The following exposition outlines a synthesized account of diplomatic relations in the 21st century, highlighting the crucial importance of engaging the Global Civil Society (NGOs and civil society) in an age of global communication, and stressing the importance of the development of a new system of diplomacy, drawing upon the best elements of existent theories. A comparative qualitative framework of analysis—cross-referencing historical cases, political psychology, as well as the writings of diplomatic practitioners—synthesizes the most accurate elements of two contemporary theories of international relations: Lyn Boyd-Judson’s Strategic Moral Diplomacy, and Mervyn Frost’s Constitutive Theory of International Relations. The paper concludes with the application of this new variant of Strategic Moral Diplomacy to contemporary political developments and crises, including United States and Pakistani negotiations with Taliban militants over peaceful disengagement, U.S.-Russian negotiations over nuclear non-proliferation, the development of international legal norms for cyber-security, and U.S. and E.U. negotiations with Russia over the Ukraine crisis.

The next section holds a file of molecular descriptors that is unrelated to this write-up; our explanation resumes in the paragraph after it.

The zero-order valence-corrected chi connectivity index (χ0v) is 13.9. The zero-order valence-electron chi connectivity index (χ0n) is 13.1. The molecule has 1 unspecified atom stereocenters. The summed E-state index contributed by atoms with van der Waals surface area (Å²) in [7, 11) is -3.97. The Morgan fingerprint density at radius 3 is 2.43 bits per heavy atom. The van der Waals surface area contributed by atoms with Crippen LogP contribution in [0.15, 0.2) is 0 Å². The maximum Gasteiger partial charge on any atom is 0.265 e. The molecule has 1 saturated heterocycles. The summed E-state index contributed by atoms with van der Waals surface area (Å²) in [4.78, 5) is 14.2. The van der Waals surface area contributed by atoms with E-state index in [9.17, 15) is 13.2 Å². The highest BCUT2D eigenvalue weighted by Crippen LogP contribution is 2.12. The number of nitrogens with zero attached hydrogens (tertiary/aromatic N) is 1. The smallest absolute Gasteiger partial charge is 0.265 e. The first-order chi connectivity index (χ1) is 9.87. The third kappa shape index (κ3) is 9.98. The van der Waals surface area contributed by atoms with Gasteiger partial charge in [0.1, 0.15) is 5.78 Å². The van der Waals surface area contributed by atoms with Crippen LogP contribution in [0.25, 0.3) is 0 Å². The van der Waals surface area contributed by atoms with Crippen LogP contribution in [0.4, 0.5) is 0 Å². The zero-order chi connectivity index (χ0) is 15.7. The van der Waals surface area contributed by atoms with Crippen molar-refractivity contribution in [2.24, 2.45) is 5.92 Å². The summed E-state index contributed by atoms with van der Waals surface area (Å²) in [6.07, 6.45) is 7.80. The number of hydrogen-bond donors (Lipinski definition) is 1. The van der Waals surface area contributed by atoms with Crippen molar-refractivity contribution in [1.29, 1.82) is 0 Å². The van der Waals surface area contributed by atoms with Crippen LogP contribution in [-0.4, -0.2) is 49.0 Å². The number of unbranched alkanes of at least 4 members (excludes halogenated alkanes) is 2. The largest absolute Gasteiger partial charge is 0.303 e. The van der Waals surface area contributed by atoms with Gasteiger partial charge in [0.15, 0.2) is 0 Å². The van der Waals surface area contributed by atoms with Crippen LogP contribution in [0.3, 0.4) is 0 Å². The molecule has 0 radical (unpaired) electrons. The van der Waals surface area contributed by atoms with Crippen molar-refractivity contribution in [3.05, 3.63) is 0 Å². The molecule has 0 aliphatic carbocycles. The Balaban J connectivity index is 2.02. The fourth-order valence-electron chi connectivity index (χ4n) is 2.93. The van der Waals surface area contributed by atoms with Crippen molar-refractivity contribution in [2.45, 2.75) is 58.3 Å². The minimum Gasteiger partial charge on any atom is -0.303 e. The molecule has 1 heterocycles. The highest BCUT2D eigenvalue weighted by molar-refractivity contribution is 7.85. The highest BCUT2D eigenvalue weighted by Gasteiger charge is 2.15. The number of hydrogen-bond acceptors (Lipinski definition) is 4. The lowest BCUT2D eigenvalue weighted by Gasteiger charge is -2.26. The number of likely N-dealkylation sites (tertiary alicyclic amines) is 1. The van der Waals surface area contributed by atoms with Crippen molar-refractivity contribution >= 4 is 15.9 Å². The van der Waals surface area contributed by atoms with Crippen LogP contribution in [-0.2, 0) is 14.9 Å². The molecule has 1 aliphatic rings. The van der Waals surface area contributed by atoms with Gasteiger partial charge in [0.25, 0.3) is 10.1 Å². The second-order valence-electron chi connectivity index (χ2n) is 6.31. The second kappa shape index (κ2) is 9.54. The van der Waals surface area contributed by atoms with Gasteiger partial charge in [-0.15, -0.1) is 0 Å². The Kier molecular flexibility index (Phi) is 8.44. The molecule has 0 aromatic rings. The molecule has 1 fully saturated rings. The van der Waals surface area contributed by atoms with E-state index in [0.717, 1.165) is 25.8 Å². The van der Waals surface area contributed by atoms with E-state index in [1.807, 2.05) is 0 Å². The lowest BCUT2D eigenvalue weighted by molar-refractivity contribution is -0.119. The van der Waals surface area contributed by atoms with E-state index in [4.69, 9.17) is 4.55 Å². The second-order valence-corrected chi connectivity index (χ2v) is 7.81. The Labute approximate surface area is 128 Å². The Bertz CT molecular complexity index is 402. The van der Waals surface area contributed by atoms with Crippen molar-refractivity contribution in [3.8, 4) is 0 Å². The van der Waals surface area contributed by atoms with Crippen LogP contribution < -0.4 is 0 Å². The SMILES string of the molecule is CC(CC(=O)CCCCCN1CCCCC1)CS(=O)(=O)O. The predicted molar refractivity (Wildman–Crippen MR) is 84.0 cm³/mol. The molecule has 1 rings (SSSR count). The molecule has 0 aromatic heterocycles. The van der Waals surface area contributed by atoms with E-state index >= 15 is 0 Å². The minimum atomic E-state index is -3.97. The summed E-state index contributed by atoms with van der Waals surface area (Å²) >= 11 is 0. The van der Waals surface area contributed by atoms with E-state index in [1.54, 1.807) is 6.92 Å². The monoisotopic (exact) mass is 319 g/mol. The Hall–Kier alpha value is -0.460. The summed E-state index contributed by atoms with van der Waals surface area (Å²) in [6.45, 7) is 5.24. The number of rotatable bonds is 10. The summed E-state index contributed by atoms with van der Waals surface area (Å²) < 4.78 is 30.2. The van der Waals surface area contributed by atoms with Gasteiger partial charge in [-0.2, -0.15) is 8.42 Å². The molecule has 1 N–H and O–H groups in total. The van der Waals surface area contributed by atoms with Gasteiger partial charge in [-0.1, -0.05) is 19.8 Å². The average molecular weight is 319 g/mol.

Kosc, Jozef A.
"Engaging Global Civil Society: Shifting Normative Frameworks, Moral Diplomacy, & the Future of International Relations,"
The Journal of International Relations, Peace Studies, and Development: Vol. 1
, Article 8.
Available at: http://scholarworks.arcadia.edu/agsjournal/vol1/iss1/8